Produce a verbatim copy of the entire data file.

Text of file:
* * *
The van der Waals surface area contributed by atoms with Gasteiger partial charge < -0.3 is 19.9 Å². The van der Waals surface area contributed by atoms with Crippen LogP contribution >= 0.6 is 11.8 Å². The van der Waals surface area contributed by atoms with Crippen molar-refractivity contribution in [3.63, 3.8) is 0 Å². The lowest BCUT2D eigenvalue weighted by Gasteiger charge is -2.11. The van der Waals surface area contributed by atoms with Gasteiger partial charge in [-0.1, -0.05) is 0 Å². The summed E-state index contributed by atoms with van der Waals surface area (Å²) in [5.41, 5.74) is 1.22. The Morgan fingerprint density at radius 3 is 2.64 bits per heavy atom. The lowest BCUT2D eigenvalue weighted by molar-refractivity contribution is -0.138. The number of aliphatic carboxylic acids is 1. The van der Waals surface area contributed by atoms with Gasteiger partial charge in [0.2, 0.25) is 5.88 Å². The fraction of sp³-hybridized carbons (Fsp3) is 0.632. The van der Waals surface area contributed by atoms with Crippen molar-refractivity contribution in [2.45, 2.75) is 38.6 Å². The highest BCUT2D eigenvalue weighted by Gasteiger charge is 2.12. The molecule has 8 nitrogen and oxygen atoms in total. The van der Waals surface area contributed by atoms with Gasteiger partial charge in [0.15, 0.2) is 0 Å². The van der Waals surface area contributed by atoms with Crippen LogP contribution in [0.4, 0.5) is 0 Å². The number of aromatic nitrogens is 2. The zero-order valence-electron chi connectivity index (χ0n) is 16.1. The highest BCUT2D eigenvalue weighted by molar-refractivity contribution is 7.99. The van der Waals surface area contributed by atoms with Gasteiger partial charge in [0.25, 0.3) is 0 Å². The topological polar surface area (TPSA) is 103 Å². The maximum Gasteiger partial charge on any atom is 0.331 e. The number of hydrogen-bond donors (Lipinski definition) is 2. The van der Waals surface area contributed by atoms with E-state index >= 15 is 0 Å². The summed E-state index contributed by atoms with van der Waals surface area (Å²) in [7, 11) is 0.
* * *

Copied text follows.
The van der Waals surface area contributed by atoms with Gasteiger partial charge < -0.3 is 19.9 Å². The van der Waals surface area contributed by atoms with Crippen LogP contribution >= 0.6 is 11.8 Å². The van der Waals surface area contributed by atoms with Crippen molar-refractivity contribution in [3.63, 3.8) is 0 Å². The lowest BCUT2D eigenvalue weighted by Gasteiger charge is -2.11. The van der Waals surface area contributed by atoms with Gasteiger partial charge in [-0.1, -0.05) is 0 Å². The summed E-state index contributed by atoms with van der Waals surface area (Å²) in [5.41, 5.74) is 1.22. The Morgan fingerprint density at radius 3 is 2.64 bits per heavy atom. The lowest BCUT2D eigenvalue weighted by molar-refractivity contribution is -0.138. The number of aliphatic carboxylic acids is 1. The van der Waals surface area contributed by atoms with Gasteiger partial charge in [0.2, 0.25) is 5.88 Å². The fraction of sp³-hybridized carbons (Fsp3) is 0.632. The van der Waals surface area contributed by atoms with Crippen molar-refractivity contribution in [2.45, 2.75) is 38.6 Å². The highest BCUT2D eigenvalue weighted by Gasteiger charge is 2.12. The molecule has 8 nitrogen and oxygen atoms in total. The van der Waals surface area contributed by atoms with Gasteiger partial charge in [0.15, 0.2) is 0 Å². The van der Waals surface area contributed by atoms with Crippen LogP contribution in [0.4, 0.5) is 0 Å². The number of aromatic nitrogens is 2. The zero-order valence-electron chi connectivity index (χ0n) is 16.1. The highest BCUT2D eigenvalue weighted by molar-refractivity contribution is 7.99. The van der Waals surface area contributed by atoms with Gasteiger partial charge in [0.25, 0.3) is 0 Å². The topological polar surface area (TPSA) is 103 Å². The maximum Gasteiger partial charge on any atom is 0.331 e. The number of hydrogen-bond donors (Lipinski definition) is 2. The van der Waals surface area contributed by atoms with E-state index >= 15 is 0 Å². The summed E-state index contributed by atoms with van der Waals surface area (Å²) in [7, 11) is 0.